Whenever the topic of just what it is that we’re supposed to do with our MASPP degree comes up there is immediate hand wringing, stress, and angst. Doc programs might not want us, private practice will be a struggle, universities and NGB’s aren’t lining up to hire master’s level performance consultants, et cetera.
I believe that there is a silver lining in this cloud. When something is difficult, when there is no clear path to follow, when the possibility of failure is evident, there is almost always an opportunity for the person willing to fight the war of attrition.
When I started teaching and coaching skiing I had summers and winters sorted out for work. This left me looking for work every May, September, and October. One fall I signed up with a temp agency and got assigned to be a laborer on a project lining a big hole in the ground in plastic to so it could be a 5-acre pond in the middle of a soon to be built subdivision. There was a foreman and six skilled laborers from Laos who traveled the northwest lining irrigation and fire ponds from April to late October.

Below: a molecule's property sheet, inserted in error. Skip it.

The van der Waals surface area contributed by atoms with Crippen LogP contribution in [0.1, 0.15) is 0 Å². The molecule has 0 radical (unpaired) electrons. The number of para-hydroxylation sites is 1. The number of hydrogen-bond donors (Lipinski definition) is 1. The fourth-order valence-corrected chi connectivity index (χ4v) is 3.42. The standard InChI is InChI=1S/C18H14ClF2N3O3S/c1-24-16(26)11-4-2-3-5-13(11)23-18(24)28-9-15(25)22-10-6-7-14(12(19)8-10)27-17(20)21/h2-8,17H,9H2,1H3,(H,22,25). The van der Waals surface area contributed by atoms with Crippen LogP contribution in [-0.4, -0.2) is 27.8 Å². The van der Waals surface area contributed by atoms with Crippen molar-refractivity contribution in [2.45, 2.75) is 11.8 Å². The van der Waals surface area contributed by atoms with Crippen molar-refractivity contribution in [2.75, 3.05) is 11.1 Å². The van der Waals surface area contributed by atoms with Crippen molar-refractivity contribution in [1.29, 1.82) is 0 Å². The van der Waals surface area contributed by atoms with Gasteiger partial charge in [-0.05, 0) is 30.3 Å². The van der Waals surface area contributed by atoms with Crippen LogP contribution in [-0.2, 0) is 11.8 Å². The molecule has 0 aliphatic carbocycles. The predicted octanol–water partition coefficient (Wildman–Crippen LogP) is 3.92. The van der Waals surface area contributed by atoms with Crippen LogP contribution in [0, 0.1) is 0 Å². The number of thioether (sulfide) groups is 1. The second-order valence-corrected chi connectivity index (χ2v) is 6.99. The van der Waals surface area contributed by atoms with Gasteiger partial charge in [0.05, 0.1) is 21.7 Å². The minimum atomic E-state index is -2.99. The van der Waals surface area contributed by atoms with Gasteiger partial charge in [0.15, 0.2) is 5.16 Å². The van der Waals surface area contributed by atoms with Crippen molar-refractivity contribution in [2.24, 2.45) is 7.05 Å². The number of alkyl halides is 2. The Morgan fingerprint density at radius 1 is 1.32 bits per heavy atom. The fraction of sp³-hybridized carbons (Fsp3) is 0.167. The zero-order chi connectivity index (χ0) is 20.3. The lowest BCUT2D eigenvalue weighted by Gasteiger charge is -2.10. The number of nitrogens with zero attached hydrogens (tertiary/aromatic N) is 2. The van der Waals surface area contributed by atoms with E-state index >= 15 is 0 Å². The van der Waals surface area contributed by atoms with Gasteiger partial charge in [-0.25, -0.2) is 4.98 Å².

On the first day the foreman announced that the company was hiring an apprentice foreman, that it paid $50K/year, and that you got the winter off. The other five temp guys were all about 19 and thought this sounded like an amazing opportunity. They immediately started busting hump and trying to impress the foreman. The work was quite hard and I’d done enough manual labor by that point in my life to know what my pace was for a day of hard labor. I kept up with the other temps, but I was definitely on the slower end of the spectrum.
By Thursday morning I was the only temp laborer to show up. This was the last job of the season for this crew, the Laotian guys were all sick and they all wanted to be done by Friday night. We all worked really hard and got it done by nightfall on Friday. At the end of the day the Laotian guys told me that they thought I was all right, which is something I’m proud of to this day. I had already told the foreman that I wasn’t interested in the job but he made it clear that if I changed my mind I should give the company a call.
My point here is that it never ceases to amaze me how unwilling or unable people are to stick something out. This is even true when they are giving up on something that they want REALLY BADLY. I’m not saying it is going to be easy, but if we look at this as a war of attrition and know that we have the guts, smarts, and will to stick it out and be true to each of our visions that we’ll pull it off.
Have fun out there,
New York City Hardcore band H2O on the topic of making a commitment to your personal vision and sticking to it…